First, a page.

Sunday, June 14, 2009

Seriously, this is real?

I was looking at an article entitled, "10 Pictures You Won't Believe Aren't Photoshopped" (or something of the like) and came across this:

No joke, I screamed a little when I saw this. Can you imagine??

"Oh, I'm just going to run outside to take out the tra-ahhh!!!"

I don't even know what I'd do if I saw this on my trashcan. I'm thinking pee with a blackout-and-go-crazy for a few minutes.

Anyway, it's called a "coconut crab" and I can safely say that it doesn't live anywhere I have been and I have scratched any country which lies in this monster's territory off my list of places I want to travel to someday in life.

It usually doesn't grow to be the size of this picture, but still gets to be obscenely large. I think we can all agree that arthropods should never, ever grow to be this size. And all that do should be doused with holy water and sent back to the netherworld they came from.

Fascinating creatures, though, huh?


Sarah said...

It's not showing up on my computer. What gives?

Heather said...

I can't see the picture either....but I really want to!! Sounds scary

Rachel Plunkett said...

This hermit crab, with its intimidating size and strength, has a special position in the culture of many human societies which share its range. The coconut crab is admired for its strength, and it is said[who?] that villagers use this animal to guard their coconut plantations. The coconut crab, especially if it is not yet fully grown, is also sold as a pet, for example, in Tokyo.[34] The cage must be strong enough that the animal cannot use its powerful claws to escape. Should a coconut crab pinch a person, it will not only cause pain, but will likely be too frightened to release its grip. Thomas Hale Streets reports the following trick, used by Micronesians of the Line Islands, to get a coconut crab to loosen its grip:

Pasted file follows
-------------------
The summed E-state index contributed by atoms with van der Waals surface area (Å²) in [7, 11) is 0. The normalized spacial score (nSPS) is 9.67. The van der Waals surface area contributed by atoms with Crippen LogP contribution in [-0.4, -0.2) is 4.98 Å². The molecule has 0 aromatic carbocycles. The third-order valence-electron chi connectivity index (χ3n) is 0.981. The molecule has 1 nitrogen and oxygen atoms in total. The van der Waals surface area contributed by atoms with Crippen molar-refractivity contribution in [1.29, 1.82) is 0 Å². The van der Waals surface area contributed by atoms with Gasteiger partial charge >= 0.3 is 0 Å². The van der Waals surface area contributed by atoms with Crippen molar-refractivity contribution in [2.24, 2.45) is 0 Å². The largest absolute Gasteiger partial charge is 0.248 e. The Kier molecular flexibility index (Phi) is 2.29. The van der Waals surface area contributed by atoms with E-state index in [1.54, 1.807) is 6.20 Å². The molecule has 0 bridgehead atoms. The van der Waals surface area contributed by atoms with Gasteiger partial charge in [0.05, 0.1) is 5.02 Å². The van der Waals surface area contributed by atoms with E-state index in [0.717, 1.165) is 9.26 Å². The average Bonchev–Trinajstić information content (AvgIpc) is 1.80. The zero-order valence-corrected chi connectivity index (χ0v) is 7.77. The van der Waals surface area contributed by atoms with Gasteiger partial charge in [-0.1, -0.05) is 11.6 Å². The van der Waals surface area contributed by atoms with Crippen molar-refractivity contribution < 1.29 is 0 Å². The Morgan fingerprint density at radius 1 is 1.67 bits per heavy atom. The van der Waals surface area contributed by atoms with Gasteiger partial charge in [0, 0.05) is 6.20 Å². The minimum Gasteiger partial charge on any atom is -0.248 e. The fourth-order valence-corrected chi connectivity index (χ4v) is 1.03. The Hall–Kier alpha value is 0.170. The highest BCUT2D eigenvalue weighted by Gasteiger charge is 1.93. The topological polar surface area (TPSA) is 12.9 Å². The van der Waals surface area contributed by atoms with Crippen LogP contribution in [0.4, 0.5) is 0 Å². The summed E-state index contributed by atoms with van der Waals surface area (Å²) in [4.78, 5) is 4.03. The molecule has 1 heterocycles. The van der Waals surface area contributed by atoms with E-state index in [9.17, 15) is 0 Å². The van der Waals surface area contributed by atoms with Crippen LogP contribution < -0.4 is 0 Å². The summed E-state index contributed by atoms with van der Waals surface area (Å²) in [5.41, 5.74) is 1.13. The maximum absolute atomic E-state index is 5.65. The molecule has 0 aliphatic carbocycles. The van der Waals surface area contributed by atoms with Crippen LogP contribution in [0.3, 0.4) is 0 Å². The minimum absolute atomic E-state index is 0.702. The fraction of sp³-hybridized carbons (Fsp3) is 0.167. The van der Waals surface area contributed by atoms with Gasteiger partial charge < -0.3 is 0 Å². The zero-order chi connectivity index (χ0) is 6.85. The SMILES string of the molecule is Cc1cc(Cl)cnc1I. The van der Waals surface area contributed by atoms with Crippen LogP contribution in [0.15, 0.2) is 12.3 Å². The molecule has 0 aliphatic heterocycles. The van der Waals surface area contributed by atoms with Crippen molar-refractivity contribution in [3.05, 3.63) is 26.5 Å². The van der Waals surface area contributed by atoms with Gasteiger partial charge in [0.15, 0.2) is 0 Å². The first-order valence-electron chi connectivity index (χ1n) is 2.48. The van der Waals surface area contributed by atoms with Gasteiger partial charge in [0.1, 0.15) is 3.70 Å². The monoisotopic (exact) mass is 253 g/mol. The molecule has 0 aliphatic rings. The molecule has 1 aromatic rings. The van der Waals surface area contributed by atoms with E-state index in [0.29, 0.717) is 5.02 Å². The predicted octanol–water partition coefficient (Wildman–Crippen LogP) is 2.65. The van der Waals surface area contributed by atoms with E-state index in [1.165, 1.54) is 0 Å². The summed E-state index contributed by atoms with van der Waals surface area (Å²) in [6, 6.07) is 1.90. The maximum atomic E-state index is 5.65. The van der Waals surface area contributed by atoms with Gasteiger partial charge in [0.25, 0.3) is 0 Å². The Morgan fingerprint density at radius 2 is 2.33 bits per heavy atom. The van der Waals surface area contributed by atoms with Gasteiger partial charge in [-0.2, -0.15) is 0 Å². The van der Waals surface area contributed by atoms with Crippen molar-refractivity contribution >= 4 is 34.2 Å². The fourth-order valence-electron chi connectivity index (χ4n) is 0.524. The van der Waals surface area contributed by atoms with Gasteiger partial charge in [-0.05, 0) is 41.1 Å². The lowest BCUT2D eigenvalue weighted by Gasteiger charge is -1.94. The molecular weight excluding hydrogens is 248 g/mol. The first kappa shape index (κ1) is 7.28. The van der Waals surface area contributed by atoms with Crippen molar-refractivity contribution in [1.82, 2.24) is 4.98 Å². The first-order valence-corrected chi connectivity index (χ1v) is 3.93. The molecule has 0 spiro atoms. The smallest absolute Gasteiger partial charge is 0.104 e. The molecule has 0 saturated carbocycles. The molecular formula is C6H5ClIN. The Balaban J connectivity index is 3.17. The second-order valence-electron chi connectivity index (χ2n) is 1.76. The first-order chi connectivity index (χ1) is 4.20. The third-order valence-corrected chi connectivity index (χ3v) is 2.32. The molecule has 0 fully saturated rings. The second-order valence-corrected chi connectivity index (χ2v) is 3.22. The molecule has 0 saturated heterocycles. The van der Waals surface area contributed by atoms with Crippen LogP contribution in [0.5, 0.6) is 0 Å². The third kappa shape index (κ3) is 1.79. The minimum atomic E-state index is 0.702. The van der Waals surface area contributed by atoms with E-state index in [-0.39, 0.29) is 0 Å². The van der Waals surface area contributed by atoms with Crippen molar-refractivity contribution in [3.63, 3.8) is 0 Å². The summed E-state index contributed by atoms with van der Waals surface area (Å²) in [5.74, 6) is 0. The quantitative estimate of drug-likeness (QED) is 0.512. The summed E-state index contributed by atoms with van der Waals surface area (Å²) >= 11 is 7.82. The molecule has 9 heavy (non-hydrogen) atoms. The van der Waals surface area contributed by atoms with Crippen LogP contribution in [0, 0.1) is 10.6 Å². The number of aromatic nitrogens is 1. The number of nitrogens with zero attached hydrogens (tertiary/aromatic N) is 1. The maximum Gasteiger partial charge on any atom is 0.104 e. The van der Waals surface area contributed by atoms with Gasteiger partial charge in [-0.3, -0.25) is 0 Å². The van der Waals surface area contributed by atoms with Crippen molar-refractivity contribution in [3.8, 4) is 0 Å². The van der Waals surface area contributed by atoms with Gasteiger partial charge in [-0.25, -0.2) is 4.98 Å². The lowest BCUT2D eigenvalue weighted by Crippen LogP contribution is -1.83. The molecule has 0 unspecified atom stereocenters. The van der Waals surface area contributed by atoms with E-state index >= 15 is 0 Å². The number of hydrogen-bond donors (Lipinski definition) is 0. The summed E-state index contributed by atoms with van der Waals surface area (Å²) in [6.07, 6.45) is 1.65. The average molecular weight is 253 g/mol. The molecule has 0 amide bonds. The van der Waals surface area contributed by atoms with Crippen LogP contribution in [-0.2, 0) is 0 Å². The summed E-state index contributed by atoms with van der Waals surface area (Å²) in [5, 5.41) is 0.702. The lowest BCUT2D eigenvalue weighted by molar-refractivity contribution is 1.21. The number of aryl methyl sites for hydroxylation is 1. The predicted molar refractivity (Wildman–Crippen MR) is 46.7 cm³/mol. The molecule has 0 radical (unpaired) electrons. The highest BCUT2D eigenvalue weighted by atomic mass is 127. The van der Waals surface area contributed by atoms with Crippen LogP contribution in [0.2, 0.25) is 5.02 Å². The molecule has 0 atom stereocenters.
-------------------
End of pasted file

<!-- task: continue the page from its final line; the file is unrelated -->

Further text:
It may be interesting to know that in such a dilemma a gentle titillation of the under soft parts of the body with any light material will cause the crab to loose its hold.[30]

The coconut crab is eaten by the Pacific islanders and is considered a delicacy and an aphrodisiac, with a taste similar to lobster and crab meat. The most prized parts are the eggs inside the female coconut crab and the fat in the abdomen. Coconut crabs can be cooked like other large crustaceans, by boiling or steaming. Different islands also have a variety of recipes, as for example, coconut crab cooked in coconut milk. While the coconut crab itself is not innately poisonous, it may become so depending on its diet, and cases of coconut crab poisoning have occurred. It is believed that the poison comes from plant toxins, which would explain why some animals are poisonous and others not. Reputedly[citation needed], this poison is considered an aphrodisiac, similar to the highly poisonous pufferfish eaten in Japan. However, coconut crabs are not a commercially significant species and are usually not sold.

Jacob said...

all better.